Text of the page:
Student loans have put business senior Michail in a precarious place financially. He estimates he will have $120,000 in student loan debt by the time he graduates, which will radically alter his life’s trajectory.
“I wish that I could move out of my parents’ home, afford a place to rent and travel while I am still young,” Michail said. “It was an unfortunate realization [for me] that I may not be able to do these things for a few years while I am still paying off my student loans.”
A new federal debt relief program launched on Oct. 15 by the Biden administration promised to cancel some of that debt for Michail and the other 44.7 million student and graduate borrowers like him.
However, the relief program has run into a major roadblock in the form of an emergency motion issued by the 8th circuit court of appeals. The emergency motion requires the Biden administration to pause “discharging student loan debt” while the court hears a lawsuit against the Department of Education. The lawsuit was launched in August by a coalition of six Republican-led states that would declare the forgiveness program unconstitutional.
The Biden administration launched the relief program through an executive order. The legal theory behind the executive order rests in the Higher Education Relief Opportunities for Students Act of 2003 (HEROES Act of 2003). The bill grants the Secretary of Education the ability to “‘waive or modify any statutory or regulatory provision applicable to federal student loan programs if the Secretary [of education] ‘deems’ such actions ‘necessary to ensure that certain statutory objectives are achieved,” according to the Department of Justice.
The Department of Justice’s interpretation of the HEROES Act of 2003 allows the Secretary of the Department of Education to modify payments on student loans. This power was invoked by Secretary of the Department of Education Betsy Devos in Sept. 2020 in the context of the COVID-19 pandemic.
The Biden administration has built off of the Department of Justice’s interpretation of the HEROES Act of 2003 to begin forgiving student loan debt, which has drawn in a series of court cases that seek to strip parts of the program or stop it in its entirety.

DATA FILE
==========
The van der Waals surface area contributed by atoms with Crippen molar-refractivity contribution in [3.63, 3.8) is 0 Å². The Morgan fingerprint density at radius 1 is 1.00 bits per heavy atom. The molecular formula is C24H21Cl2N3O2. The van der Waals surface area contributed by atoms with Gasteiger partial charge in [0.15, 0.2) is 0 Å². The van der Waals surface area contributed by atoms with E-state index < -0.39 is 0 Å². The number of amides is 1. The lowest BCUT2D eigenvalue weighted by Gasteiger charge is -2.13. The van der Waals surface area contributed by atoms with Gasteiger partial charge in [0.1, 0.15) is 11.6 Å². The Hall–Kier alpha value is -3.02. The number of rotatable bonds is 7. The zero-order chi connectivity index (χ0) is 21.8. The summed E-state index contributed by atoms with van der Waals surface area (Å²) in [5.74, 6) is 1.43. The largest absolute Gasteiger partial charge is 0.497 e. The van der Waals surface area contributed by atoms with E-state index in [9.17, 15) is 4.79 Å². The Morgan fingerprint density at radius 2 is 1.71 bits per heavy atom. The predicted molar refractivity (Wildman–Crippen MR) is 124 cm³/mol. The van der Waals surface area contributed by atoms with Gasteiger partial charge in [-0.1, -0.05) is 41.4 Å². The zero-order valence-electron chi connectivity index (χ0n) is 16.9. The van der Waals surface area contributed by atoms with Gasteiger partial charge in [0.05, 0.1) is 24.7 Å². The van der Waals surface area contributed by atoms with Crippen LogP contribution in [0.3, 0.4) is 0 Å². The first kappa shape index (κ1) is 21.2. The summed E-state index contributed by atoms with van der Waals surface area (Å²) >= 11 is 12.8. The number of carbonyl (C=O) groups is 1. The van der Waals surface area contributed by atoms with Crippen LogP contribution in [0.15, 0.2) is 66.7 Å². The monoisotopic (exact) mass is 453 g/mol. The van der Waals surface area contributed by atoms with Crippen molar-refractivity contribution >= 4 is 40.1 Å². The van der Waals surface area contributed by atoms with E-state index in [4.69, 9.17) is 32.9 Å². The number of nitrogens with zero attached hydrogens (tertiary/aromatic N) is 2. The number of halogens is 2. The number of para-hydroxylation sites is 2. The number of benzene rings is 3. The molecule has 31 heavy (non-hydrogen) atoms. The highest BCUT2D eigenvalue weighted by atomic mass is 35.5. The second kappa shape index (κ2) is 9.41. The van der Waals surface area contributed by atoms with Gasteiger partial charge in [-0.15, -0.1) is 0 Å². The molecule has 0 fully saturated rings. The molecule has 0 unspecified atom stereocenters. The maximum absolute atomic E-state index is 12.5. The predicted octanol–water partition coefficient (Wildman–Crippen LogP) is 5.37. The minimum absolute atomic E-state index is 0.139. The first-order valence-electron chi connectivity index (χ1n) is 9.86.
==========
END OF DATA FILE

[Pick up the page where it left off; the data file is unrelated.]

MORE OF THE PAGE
The program aimed to cancel $10,000 worth of debt for those who filed their taxes independently and make $125,000 or less annually. Those who received PELL grants would receive up to $20,000 in relief as long as they met the same required income thresholds. Loan forgiveness was available to current and former students who applied for loans before July 2022.
“If you qualify for this program, take advantage of it,” Gerrie Hatten, director of the Cal Poly Financial aid office, said. “It’s like you bought a car, and you’re making payments on the car, and your uncle says here I’ll cover half of it,” Hatten added.
28% of Cal Poly students have student loan debt, with a median $19,500 of debt, according to the Department of Education. This program would wipe out a significant portion of debt held by borrowers at Cal Poly, according to Hatten.
“My concern with debt forgiveness is that it’s a temporary fix,” Hatten said. “It doesn’t solve the problem; what the problem was in the first place was insufficient grant aid for students.”
Hatten argues that the PELL grant, a grant disbursed by the Department of Education for low-income students, has not kept up with inflation. 3,452 Cal Poly students had PELL grants in the 2020-2021 academic year, with an average of $4,796 being disbursed per PELL grant, according to the Department of Education. However, Cal Poly’s tuition fees alone in the 2020-2021 academic year totaled $10,071 for in-state students.
“They forgive students their $10,000, but what about the student who’s coming in next year?” Hatten said. “It feels like you’re mopping the floor knowing that a herd of kindergarteners are going to be walking over it in another few minutes.”
While many people will have a decent portion of their loans forgiven, there will still be many like Michail with debt over the $20,000 limit and many more to follow them in future classes.
“At this point, I think that I have come to terms with it,” Michail said. “I will have to forego living on my own for a few years, live frugally, avoid large purchases, hold off on getting a new car and even forego on contributing to my own retirement plan in my first few years to pay off my loans faster.”
For more information on how to apply for student loan debt forgiveness and the specificities of the program, visit https://studentaid.gov/debt-relief/application.